Commodore Perry wood-block print, 1854

America's attempt to crack the oyster of the Orient drastically changed the trajectory of Japanese history. Among the exotic items that America gifted to the Emperor, such as a miniature steam engine and cannons, was the creed of expansionism. Despite the relative peace that reigned for centuries under Tokugawa, the Shogunate quickly learned that the only real power a modern nation wielded was not honor nor traditions but rather technology and conquest. Reverse-engineering modernity set Japan on a colonial path that would end where it began: with the atomic destruction of Nagasaki.

Commodore Matthew Calbraith Perry

Tiānmìng: The Mandate of Heaven


Palliativity 101: in medias res

Posted on September 28, 2010

Chronic pain is not merely a physical condition— it's a state of mind.

October, 1998

I wake up to the sound of helicopters. I find myself in bed, lying on my back as my mind aches from what I would later come to know as the morphine/opioid afterburn; where dreams and memories fight the demons of consciousness somewhere behind my throbbing eyes. I turn to find the source of the roaring rotors as the strings and horns join in. "Saigon... it's Miss Saigon," on top of my radiator, a My-First-Sony tapedeck/soundmachine plays on as only analog plastic 90's tech could provide.

I look down to survey the salvage operation performed on my re-located shoulder three-thousand eons ago. The battlefield is quiet and and bandaged. White gauze can be very reassuring sometimes. I drop my head back down as my drawn-and-quartered tendons seem only to remember what pain feels like. I'm in no place to argue with them.

I'm 13 years old and these are the first few minutes of my new life.


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Posted on September 24, 2010

Kinkakujikan, ©MMX

In the words of Rinzairoku, "When you meet the Buddha, kill the Buddha."

In the face of total annihilation, we fall in love with the beauty of our floating world.

There is a pervasive Japanese aesthetic know as mono no aware; the sadness of things. Beauty is found in its inevitable destruction. The sakura must fall. And yet after all of the bombings, Kyoto remained intact. The city with Japan's most precious treasures was denied its rightful end.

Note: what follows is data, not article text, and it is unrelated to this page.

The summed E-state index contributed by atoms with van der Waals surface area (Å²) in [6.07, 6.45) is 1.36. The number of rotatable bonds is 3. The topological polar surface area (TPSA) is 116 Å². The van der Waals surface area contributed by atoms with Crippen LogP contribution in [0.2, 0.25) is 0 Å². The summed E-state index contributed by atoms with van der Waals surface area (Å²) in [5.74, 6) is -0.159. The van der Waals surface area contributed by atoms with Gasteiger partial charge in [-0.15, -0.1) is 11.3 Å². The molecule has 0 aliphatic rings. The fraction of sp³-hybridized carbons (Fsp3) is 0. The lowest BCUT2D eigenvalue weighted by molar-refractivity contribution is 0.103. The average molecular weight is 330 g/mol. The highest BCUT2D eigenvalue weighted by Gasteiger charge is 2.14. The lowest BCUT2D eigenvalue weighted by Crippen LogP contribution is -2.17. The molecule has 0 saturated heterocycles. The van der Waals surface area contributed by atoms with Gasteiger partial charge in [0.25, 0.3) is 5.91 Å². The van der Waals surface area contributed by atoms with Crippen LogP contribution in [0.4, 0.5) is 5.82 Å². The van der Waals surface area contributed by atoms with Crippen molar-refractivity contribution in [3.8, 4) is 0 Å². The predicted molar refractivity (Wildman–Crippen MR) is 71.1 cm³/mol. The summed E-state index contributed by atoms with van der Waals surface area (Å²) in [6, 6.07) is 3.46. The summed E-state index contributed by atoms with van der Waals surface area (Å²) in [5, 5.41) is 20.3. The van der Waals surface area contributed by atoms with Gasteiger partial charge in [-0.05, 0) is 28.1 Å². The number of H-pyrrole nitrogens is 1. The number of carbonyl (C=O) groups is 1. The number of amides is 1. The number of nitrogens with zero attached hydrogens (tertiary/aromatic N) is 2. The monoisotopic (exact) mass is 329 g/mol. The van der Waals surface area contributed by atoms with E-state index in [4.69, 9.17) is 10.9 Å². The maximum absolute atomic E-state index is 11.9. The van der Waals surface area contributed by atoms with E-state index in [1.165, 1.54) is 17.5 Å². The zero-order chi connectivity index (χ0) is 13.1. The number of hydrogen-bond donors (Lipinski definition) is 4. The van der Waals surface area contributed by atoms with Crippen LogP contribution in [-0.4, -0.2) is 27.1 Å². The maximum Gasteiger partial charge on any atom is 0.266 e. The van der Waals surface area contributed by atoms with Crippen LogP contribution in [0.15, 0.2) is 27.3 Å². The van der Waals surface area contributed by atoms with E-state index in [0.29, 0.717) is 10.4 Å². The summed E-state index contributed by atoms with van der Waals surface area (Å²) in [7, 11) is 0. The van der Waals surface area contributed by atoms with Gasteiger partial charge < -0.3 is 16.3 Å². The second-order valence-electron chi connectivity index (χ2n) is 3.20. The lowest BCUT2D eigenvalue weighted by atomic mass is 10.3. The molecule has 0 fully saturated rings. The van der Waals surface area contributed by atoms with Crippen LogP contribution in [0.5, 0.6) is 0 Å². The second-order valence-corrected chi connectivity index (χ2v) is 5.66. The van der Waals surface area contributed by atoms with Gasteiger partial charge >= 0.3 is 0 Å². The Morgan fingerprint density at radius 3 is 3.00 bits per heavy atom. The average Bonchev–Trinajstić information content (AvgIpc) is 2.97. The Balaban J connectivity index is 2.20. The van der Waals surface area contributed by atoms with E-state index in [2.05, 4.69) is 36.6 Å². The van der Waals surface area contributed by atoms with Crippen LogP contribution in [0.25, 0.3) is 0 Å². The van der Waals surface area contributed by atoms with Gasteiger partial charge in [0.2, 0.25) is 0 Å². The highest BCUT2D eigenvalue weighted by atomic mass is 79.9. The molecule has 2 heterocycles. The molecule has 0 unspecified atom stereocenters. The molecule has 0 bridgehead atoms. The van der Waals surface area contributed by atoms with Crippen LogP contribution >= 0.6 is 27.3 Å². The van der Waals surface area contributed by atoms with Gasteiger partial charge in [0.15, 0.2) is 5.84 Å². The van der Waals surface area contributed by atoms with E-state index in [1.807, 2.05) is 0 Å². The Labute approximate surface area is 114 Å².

On July 2, 1950, at 2:30 am, the Kinkajuji (temple of the golden pavillion) was burned down by a monk named Hayashi Yoken. The original looked very different than the one visitors see today:

original Kinkakuji, 1885

Kinkakuji after the fire, 1950

But like the phoenix on its roof, the pavillion was reborn and gilded entirely in gold:

Kinkakuji, 2005

And so the temple shall remain, its bright and shining edifice a hollow and ritualized worship of a Japan that never was. There is no dignity in forever. Beauty is found in the passing.



Posted on September 21, 2010

Moses prayed on Sinai for 3 months until god forgave his people. Idolatry is hard to avoid as an artist. We craft. We create. We critique. If we are lucky, others see something of themselves projected in front of their eyes. In that moment, we share unspoken intimacy. The object becomes the subject and thus idols are born.

The chorus of sirens outside of my house awaken the reptilian parts of my brain that tell me to run and hide. But by tomorrow I'll forget—

• • •

Someone tried to blow-up my neighborhood this weekend. A well executed FBI sting led to the arrest of a man planting what he thought was a bomb on Clark Street.

The news of this incident still hasn't really shaken me. I've been waiting 9 years for something to happen. We've all been waiting.

"He wanted to transform the city… he wanted to make a statement and he wanted to replace the mayor of Chicago," said FBI special agent Robert Grant. "He was unhappy with the way the city was running [and] with things that were happening in other parts of world." [source]

• • •

Atone. Embrace your idols.